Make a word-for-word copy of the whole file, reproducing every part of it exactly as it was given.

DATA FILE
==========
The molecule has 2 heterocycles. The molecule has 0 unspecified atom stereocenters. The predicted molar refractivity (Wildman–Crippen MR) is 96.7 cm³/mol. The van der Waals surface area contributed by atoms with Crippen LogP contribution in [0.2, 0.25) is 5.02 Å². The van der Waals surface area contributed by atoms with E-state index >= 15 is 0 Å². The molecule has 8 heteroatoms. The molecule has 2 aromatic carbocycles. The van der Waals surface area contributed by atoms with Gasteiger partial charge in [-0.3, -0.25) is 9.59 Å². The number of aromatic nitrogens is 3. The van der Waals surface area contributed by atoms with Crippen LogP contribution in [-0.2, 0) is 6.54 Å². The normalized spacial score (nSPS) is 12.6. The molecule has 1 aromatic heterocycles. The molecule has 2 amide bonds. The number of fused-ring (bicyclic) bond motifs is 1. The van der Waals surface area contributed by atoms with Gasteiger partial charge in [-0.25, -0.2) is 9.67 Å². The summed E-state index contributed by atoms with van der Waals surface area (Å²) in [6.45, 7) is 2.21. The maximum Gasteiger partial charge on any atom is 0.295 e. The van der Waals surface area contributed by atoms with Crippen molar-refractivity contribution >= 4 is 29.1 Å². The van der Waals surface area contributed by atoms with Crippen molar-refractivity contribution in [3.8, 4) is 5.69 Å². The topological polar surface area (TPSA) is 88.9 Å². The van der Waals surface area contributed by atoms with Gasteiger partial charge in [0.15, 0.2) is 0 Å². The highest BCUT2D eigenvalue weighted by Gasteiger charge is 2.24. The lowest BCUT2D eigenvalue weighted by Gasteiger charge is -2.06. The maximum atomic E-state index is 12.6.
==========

The molecule has 2 heterocycles. The molecule has 0 unspecified atom stereocenters. The predicted molar refractivity (Wildman–Crippen MR) is 96.7 cm³/mol. The van der Waals surface area contributed by atoms with Crippen LogP contribution in [0.2, 0.25) is 5.02 Å². The van der Waals surface area contributed by atoms with E-state index >= 15 is 0 Å². The molecule has 8 heteroatoms. The molecule has 2 aromatic carbocycles. The van der Waals surface area contributed by atoms with Gasteiger partial charge in [-0.3, -0.25) is 9.59 Å². The number of aromatic nitrogens is 3. The van der Waals surface area contributed by atoms with Crippen LogP contribution in [-0.2, 0) is 6.54 Å². The normalized spacial score (nSPS) is 12.6. The molecule has 1 aromatic heterocycles. The molecule has 2 amide bonds. The number of fused-ring (bicyclic) bond motifs is 1. The van der Waals surface area contributed by atoms with Gasteiger partial charge in [-0.25, -0.2) is 9.67 Å². The summed E-state index contributed by atoms with van der Waals surface area (Å²) in [6.45, 7) is 2.21. The maximum Gasteiger partial charge on any atom is 0.295 e. The van der Waals surface area contributed by atoms with Crippen molar-refractivity contribution >= 4 is 29.1 Å². The van der Waals surface area contributed by atoms with Crippen molar-refractivity contribution in [3.8, 4) is 5.69 Å². The topological polar surface area (TPSA) is 88.9 Å². The van der Waals surface area contributed by atoms with Gasteiger partial charge in [0.15, 0.2) is 0 Å². The highest BCUT2D eigenvalue weighted by Gasteiger charge is 2.24. The lowest BCUT2D eigenvalue weighted by Gasteiger charge is -2.06. The maximum atomic E-state index is 12.6.